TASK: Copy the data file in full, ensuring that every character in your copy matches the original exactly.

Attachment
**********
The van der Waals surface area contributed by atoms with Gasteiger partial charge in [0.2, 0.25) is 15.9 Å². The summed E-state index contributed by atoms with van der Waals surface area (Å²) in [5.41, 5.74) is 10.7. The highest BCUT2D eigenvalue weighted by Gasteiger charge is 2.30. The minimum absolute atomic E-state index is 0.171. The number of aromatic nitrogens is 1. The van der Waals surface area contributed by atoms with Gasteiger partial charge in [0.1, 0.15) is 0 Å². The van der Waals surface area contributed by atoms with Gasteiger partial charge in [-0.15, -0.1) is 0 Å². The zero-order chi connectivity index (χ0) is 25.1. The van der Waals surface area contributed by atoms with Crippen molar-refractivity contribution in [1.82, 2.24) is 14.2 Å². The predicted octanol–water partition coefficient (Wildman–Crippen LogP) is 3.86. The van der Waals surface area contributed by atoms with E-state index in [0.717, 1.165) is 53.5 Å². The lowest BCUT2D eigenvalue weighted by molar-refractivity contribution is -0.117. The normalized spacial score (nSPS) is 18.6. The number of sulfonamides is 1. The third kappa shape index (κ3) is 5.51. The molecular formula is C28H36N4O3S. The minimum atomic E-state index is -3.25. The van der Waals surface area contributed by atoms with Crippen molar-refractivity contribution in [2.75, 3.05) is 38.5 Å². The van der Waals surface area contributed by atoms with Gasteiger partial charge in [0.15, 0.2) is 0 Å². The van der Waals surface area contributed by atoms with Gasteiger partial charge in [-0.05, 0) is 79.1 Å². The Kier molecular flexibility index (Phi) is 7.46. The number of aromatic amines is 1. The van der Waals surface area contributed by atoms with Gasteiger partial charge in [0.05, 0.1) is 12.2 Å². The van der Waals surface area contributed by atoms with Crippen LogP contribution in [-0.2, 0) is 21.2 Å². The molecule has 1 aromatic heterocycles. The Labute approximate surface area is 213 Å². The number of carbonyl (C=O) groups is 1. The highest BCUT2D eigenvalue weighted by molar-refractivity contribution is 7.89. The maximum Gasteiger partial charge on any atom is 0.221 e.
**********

The van der Waals surface area contributed by atoms with Gasteiger partial charge in [0.2, 0.25) is 15.9 Å². The summed E-state index contributed by atoms with van der Waals surface area (Å²) in [5.41, 5.74) is 10.7. The highest BCUT2D eigenvalue weighted by Gasteiger charge is 2.30. The minimum absolute atomic E-state index is 0.171. The number of aromatic nitrogens is 1. The van der Waals surface area contributed by atoms with Gasteiger partial charge in [0.1, 0.15) is 0 Å². The van der Waals surface area contributed by atoms with Gasteiger partial charge in [-0.15, -0.1) is 0 Å². The zero-order chi connectivity index (χ0) is 25.1. The van der Waals surface area contributed by atoms with Crippen molar-refractivity contribution in [1.82, 2.24) is 14.2 Å². The predicted octanol–water partition coefficient (Wildman–Crippen LogP) is 3.86. The van der Waals surface area contributed by atoms with E-state index in [0.717, 1.165) is 53.5 Å². The lowest BCUT2D eigenvalue weighted by molar-refractivity contribution is -0.117. The normalized spacial score (nSPS) is 18.6. The number of sulfonamides is 1. The third kappa shape index (κ3) is 5.51. The molecular formula is C28H36N4O3S. The minimum atomic E-state index is -3.25. The van der Waals surface area contributed by atoms with Crippen molar-refractivity contribution in [2.75, 3.05) is 38.5 Å². The van der Waals surface area contributed by atoms with Gasteiger partial charge in [0.15, 0.2) is 0 Å². The van der Waals surface area contributed by atoms with Gasteiger partial charge in [-0.05, 0) is 79.1 Å². The Kier molecular flexibility index (Phi) is 7.46. The number of aromatic amines is 1. The van der Waals surface area contributed by atoms with Gasteiger partial charge in [0.05, 0.1) is 12.2 Å². The van der Waals surface area contributed by atoms with Crippen LogP contribution in [-0.2, 0) is 21.2 Å². The molecule has 1 aromatic heterocycles. The Labute approximate surface area is 213 Å². The number of carbonyl (C=O) groups is 1. The highest BCUT2D eigenvalue weighted by molar-refractivity contribution is 7.89. The maximum Gasteiger partial charge on any atom is 0.221 e.